Collation and collaboration of clinical trial data underpins the strategy to find effective and safe COVID-19 treatments. In this strategy, the importance of sharing data, and deriving timely insights from this data is clear. The world is seeing an unprecedented number of research efforts to help combat the global COVID-19 pandemic. Understanding the biology, epidemiology, transmission, and evolution of the virus puts the scientific community one step closer to creating diagnostics, therapeutics, and effective vaccines. One of the greatest challenges at this stage is finding ways to rapidly access and share data and results, which we are now seeing at an unprecedented level.
ClinTex welcomes this new paradigm of collaboration to speed up the development of COVID-19 treatments, and strongly believes that this collaboration should be at the heart of all medicines development in the future.
For example, “Solidarity” is an international clinical trial to help find an effective treatment for COVID-19, launched by the World Health Organization and partners. The Solidarity trial will compare four treatment options against standard of care, to assess their relative effectiveness against COVID-19. By enrolling patients in multiple countries, the Solidarity trial aims to rapidly discover whether any of the drugs slow disease progression or improve survival. Other drugs can be added based on emerging evidence.
The treatment options under study include:
Remdesivir was previously tested as an Ebola treatment. It has generated promising results in animal studies for Middle East Respiratory Syndrome (MERS-CoV) and severe acute respiratory syndrome (SARS), which are also caused by coronaviruses, suggesting it may have some effect in patients with COVID-19.
Lopinavir/Ritonavir is a licensed treatment for HIV. Evidence for COVID-19, MERS and SARS is yet to show it can improve clinical outcomes or prevent infection. This trial aims to identify and confirm any benefit for COVID-19 patients. While there are indications from laboratory experiments that this combination may be effective against COVID-19, studies done so far in COVID-19 patients have been inconclusive.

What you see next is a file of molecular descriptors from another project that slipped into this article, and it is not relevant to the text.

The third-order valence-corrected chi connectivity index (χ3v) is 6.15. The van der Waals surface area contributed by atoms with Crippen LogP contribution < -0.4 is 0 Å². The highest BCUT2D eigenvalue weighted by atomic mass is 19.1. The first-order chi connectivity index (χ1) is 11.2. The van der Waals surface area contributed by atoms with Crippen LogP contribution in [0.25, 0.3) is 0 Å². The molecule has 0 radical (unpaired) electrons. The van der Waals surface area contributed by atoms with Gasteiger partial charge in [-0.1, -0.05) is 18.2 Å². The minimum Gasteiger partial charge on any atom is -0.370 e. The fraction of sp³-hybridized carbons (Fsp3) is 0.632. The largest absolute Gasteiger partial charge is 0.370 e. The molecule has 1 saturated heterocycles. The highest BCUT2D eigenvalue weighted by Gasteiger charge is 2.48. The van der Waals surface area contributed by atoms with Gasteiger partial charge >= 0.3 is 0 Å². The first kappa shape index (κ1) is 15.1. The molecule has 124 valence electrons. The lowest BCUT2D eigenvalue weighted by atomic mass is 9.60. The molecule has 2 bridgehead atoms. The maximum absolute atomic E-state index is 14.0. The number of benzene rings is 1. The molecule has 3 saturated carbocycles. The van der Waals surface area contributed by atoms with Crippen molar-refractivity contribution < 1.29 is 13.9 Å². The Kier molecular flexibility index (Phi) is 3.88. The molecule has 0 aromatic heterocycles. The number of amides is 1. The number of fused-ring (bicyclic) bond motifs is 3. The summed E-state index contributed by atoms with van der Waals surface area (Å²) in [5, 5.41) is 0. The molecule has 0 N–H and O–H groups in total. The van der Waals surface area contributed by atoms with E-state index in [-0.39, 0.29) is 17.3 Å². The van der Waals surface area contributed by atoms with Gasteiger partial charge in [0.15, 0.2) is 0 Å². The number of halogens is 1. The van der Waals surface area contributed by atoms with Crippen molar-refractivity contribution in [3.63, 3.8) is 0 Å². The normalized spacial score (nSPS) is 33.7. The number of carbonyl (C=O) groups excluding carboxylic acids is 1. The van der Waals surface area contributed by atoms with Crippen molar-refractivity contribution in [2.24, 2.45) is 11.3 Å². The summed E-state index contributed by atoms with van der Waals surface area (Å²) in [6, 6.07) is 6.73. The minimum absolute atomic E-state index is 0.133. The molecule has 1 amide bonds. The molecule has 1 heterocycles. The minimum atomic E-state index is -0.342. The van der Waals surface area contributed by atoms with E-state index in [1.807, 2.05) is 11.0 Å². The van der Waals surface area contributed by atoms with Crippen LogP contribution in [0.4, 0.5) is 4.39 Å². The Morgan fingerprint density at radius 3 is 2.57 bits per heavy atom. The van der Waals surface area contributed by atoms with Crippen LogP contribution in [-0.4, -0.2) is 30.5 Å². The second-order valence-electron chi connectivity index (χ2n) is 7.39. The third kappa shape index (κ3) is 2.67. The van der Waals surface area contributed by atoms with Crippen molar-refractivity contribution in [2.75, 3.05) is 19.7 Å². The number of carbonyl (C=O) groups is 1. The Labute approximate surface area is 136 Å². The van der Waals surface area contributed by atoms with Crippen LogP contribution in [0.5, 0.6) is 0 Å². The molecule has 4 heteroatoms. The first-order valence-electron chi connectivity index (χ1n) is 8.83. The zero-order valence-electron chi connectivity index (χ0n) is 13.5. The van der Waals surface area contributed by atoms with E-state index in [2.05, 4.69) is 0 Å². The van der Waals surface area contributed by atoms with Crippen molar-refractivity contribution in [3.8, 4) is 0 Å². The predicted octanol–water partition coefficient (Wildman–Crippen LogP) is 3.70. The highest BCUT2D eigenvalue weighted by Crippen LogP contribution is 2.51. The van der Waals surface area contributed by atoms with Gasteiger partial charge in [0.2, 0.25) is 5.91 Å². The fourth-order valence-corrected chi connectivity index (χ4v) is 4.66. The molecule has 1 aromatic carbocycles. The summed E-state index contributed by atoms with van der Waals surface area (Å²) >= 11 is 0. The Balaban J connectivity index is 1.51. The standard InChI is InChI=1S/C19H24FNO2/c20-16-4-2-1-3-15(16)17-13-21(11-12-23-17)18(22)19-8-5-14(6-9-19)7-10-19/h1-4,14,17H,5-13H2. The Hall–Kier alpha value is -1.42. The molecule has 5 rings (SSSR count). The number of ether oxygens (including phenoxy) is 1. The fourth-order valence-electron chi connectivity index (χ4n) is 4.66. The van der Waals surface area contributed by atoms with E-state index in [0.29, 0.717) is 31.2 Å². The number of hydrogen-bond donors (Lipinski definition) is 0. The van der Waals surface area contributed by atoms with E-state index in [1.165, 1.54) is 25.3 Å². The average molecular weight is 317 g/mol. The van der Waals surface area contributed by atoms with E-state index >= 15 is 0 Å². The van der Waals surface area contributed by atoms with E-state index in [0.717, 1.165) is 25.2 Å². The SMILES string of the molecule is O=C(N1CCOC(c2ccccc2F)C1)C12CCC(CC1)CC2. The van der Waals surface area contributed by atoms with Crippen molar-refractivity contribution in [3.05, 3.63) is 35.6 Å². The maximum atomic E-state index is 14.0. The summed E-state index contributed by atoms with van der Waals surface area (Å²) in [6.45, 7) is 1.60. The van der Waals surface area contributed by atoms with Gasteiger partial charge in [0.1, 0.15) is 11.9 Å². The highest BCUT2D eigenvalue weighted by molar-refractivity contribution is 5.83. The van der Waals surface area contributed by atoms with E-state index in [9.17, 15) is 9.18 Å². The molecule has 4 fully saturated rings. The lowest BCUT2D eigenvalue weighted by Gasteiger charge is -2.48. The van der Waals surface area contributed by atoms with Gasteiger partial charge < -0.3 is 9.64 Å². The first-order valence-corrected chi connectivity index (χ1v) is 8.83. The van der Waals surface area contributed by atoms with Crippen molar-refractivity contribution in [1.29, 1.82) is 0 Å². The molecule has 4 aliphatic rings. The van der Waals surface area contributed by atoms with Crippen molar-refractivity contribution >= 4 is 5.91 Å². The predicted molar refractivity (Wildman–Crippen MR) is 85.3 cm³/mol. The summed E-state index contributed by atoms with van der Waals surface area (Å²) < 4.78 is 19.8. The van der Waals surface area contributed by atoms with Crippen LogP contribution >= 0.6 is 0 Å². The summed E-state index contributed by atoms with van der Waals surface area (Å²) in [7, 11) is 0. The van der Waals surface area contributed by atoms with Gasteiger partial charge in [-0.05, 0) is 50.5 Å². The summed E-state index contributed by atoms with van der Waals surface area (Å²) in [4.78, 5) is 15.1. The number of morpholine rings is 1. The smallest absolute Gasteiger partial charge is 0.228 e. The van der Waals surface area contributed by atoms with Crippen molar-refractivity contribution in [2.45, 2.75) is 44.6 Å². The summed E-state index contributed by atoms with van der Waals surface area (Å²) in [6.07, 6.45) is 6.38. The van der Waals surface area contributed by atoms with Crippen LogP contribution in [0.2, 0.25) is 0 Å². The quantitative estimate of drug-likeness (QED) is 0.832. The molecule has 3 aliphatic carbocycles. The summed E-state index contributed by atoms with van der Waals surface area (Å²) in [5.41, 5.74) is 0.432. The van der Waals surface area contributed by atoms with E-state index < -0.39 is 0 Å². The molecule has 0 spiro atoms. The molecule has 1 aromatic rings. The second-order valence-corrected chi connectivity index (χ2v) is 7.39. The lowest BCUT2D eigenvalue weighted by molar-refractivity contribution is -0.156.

Interferon beta-1a is used to treat multiple sclerosis.
Chloroquine and hydroxychloroquine are very closely related and used to treat malaria and rheumatology conditions respectively. In China and France, small studies provided some indications of possible benefit of chloroquine phosphate against pneumonia caused by COVID-19 but need confirmation through randomized trials.
Another example of new efforts in collaboration is the European COVID-19 Data Platform aims to address data sharing challenges by providing an open, trusted, and scalable platform where researchers can store and share relevant datasets. It will also create a shared computational space where scientists and public health workers can collaborate. The data platform will be connected to the European Open Science Cloud (EOSC).
The European COVID-19 Data Platform consists of two connected components:
SARS-CoV-2 Data Hubs, which will organise the flow of sequence data from the outbreak and provide comprehensive open data sharing for the European and global research communities.
The COVID-19 Portal, which will bring together and continuously update relevant COVID-19 datasets and tools.
These short term fixes will certainly improve the collaboration and data sharing required for the current pandemic. ClinTex CTi aims to bring this level of collaboration to all medicines development in the future for all disease areas, and believes co-operation across the pharmaceutical industry should be the norm, and not just in response to emergencies.
“There is only one way the world can exit this pandemic — and that is through science. We need diagnostics to detect and limit the spread of this virus, vaccines to provide long-term protection, treatments to save lives in the shorter-term and social science to understand the behavioural and societal implications. It’s critical that the global research effort is rapid, robust and is conducted at scale and co-ordinated across multiple countries”.
Dr Jeremy Farrar
Director of Wellcome and Chair of the WHO R&D Blueprint Scientific Advisory Group